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MY VIEW: This Is What a Survey in Chennai Revealed about Abandoned Vehicles and How the Police Deal with Them

Satyarupa Shekhar writes about a survey in Chennai to learn more about abandoned and impounded vehicles, which in turn revealed how the police deal with the situation and what more can be done.

MY VIEW: This Is What a Survey in Chennai Revealed about Abandoned Vehicles and How the Police Deal with Them

Satyarupa Shekhar writes about a survey in Chennai to learn more about abandoned and impounded vehicles, which in turn revealed how the police deal with the situation and what more can be done.

Abandoned vehicles are not a new problem in Chennai nor are they unique to the city. In 2013, the Chennai Traffic Police impounded several abandoned vehicles due to security concerns in Chennai following a bomb blast in Bangalore. In July 2015, the Madras High Court allowed the Railways to identify vehicles that had been abandoned in their premises, verify if they were involved in any crime and if not, to dispose them in five months. Police stations in Pune were also reported to be turning into graveyards for abandoned and impounded vehicles. Bangalore and Nagpur, among others, have been reported to be grappling with the issue of abandoned vehicles as well. Ahmedabad has also resorted to using social media to enlist citizens to report abandoned vehicles.

The objective appears to be to impound them to prevent them from being used in thefts or worse, security threats, such as bombing.

Abandoned auto rickshaws identified in Besant Nagar, Chennai
Abandoned auto rickshaws identified in Besant Nagar, Chennai

When a concerned resident of Besant Nagar, a locality in Chennai, approached the Citizen consumer and Civic Action Group (CAG) to understand what she could do about the abandoned vehicles close to her home, we decided to first see if abandoned vehicles were as ubiquitous and unauthorised on-street parkings in Chennai, as she claimed. My colleague, Poornima Chandran, did a quick survey of four streets in Besant Nagar. She used an open source survey tool called Kobo Toolbox to capture the details of the vehicle as well its GPS location. After looking at how other cities across the world identify abandoned vehicles (in the UK, for instance), her form included the following parameters:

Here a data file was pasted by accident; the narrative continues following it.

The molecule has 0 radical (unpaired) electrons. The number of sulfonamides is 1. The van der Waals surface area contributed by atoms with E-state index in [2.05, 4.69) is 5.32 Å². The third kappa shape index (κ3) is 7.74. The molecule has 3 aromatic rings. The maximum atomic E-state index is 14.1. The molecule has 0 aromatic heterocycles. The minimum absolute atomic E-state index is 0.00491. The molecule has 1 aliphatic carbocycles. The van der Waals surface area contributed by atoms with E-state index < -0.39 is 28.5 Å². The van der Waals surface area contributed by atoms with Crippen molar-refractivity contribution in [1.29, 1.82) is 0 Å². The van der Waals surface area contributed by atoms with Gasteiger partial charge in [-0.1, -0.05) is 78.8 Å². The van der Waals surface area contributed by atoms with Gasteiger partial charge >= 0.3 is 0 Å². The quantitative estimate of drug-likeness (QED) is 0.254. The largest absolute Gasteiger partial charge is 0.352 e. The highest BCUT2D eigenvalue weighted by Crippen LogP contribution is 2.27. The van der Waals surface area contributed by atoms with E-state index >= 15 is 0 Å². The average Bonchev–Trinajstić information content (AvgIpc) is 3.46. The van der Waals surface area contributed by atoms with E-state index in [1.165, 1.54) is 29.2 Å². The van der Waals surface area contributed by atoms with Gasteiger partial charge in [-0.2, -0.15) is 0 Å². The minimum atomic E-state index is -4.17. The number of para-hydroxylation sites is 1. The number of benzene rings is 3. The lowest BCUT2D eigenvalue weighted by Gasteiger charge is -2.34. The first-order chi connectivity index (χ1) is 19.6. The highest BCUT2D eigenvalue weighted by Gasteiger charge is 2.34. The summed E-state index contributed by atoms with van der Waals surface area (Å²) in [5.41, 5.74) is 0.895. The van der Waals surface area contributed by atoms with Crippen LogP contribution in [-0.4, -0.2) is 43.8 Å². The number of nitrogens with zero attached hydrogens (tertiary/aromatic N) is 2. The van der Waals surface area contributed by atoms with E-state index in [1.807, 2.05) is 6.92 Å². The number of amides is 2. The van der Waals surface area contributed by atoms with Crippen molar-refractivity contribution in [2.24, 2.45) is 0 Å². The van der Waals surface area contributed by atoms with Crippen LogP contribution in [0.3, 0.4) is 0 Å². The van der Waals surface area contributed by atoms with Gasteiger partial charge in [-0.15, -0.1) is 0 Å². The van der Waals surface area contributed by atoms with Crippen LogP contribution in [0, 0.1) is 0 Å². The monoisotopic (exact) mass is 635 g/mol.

1. Property number or any landmark in front of the car is parked
2. Vehicle manufacturer
3. Vehicle model number
4. Vehicle colour
5. Registration/license number of the vehicle
6. Vehicle has flat tyres
7. Photographs of general condition of the vehicle:
a. Vehicle door missing
b. Windows missing/ broken
c. Vehicle has vegetation and/or garbage
d. Vehicle covered with dust
8. GPS location of the vehicle

Poornima was able to identify no less than 24 vehicles in two hours. These included the usual auto rickshaws along with a Toyota Corolla, Honda City, Volkswagen Jetta and a Mercedes Benz (Figure 1)! By pulling this into CARTO (formerly CartoDB), an open source map-based visualisation tool, she created a map from which we could see that abandoned vehicles were clustered near the cemetery and an unused building (Figure 2).

What we found was that though not as ubiquitous as on-street parking (by a far measure), it was enough for us to decide to investigate into the process for dealing with abandoned vehicles.

Figure 2: Map of abandoned vehicles identified in Besant Nagar, Chennai
Figure 2: Map of abandoned vehicles identified in Besant Nagar, Chennai

A few days ago, there was a media report discussing the problem of police stations not having adequate space for impounded vehicles. This report cites an RTI response to a query by Chennai-based NGO Arappor Iyakkam on the number of vehicles being held by police stations in various parts of the city. The RTI query seems to have been prompted by the large number of vehicles that were observed within the premises of various police stations. In the same article, an IPS officer was cited saying that Section 102 of the Indian Criminal Procedure Code could be used to clear the pile up of vehicles in police stations. But this law only gives the police the right to seize a vehicle that they suspect of being stolen. However, there are also vehicles that the police can impound on other grounds, such as traffic violations. In such circumstances, Section 102 cannot be invoked and they will follow the relevant legal process for the reason they were impounded.